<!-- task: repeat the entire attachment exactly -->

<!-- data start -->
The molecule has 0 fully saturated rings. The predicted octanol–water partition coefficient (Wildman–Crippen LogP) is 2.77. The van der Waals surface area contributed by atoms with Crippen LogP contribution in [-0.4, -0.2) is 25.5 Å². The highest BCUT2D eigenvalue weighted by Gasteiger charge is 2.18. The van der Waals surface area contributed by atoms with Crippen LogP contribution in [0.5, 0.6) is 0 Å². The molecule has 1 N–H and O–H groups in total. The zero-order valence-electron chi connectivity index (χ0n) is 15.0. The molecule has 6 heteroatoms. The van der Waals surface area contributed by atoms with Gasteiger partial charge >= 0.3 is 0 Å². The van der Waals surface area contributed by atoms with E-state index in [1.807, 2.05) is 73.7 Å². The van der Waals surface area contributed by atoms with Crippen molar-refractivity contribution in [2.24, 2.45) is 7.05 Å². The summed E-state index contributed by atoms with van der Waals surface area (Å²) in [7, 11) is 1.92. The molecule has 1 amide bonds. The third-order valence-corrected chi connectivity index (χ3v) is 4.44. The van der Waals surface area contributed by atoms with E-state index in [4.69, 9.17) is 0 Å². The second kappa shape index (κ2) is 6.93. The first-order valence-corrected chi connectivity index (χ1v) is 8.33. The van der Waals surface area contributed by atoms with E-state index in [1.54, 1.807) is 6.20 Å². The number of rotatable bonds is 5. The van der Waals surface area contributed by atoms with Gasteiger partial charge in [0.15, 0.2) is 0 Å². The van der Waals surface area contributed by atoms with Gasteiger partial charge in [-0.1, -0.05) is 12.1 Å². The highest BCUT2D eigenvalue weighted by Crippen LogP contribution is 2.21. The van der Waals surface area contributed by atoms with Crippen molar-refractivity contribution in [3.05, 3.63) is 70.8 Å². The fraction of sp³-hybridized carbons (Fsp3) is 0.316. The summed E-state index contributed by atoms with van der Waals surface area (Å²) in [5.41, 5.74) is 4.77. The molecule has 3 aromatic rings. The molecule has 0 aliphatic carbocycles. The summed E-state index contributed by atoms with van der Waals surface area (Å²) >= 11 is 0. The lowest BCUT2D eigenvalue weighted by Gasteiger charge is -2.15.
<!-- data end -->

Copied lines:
The molecule has 0 fully saturated rings. The predicted octanol–water partition coefficient (Wildman–Crippen LogP) is 2.77. The van der Waals surface area contributed by atoms with Crippen LogP contribution in [-0.4, -0.2) is 25.5 Å². The highest BCUT2D eigenvalue weighted by Gasteiger charge is 2.18. The van der Waals surface area contributed by atoms with Crippen LogP contribution in [0.5, 0.6) is 0 Å². The molecule has 1 N–H and O–H groups in total. The zero-order valence-electron chi connectivity index (χ0n) is 15.0. The molecule has 6 heteroatoms. The van der Waals surface area contributed by atoms with Gasteiger partial charge >= 0.3 is 0 Å². The van der Waals surface area contributed by atoms with E-state index in [1.807, 2.05) is 73.7 Å². The van der Waals surface area contributed by atoms with Crippen molar-refractivity contribution in [2.24, 2.45) is 7.05 Å². The summed E-state index contributed by atoms with van der Waals surface area (Å²) in [7, 11) is 1.92. The molecule has 1 amide bonds. The third-order valence-corrected chi connectivity index (χ3v) is 4.44. The van der Waals surface area contributed by atoms with E-state index in [4.69, 9.17) is 0 Å². The second kappa shape index (κ2) is 6.93. The first-order valence-corrected chi connectivity index (χ1v) is 8.33. The van der Waals surface area contributed by atoms with E-state index in [1.54, 1.807) is 6.20 Å². The number of rotatable bonds is 5. The van der Waals surface area contributed by atoms with Gasteiger partial charge in [0.15, 0.2) is 0 Å². The van der Waals surface area contributed by atoms with Gasteiger partial charge in [-0.1, -0.05) is 12.1 Å². The highest BCUT2D eigenvalue weighted by Crippen LogP contribution is 2.21. The van der Waals surface area contributed by atoms with Crippen molar-refractivity contribution in [3.05, 3.63) is 70.8 Å². The fraction of sp³-hybridized carbons (Fsp3) is 0.316. The summed E-state index contributed by atoms with van der Waals surface area (Å²) in [5.41, 5.74) is 4.77. The molecule has 3 aromatic rings. The molecule has 0 aliphatic carbocycles. The summed E-state index contributed by atoms with van der Waals surface area (Å²) >= 11 is 0. The lowest BCUT2D eigenvalue weighted by Gasteiger charge is -2.15.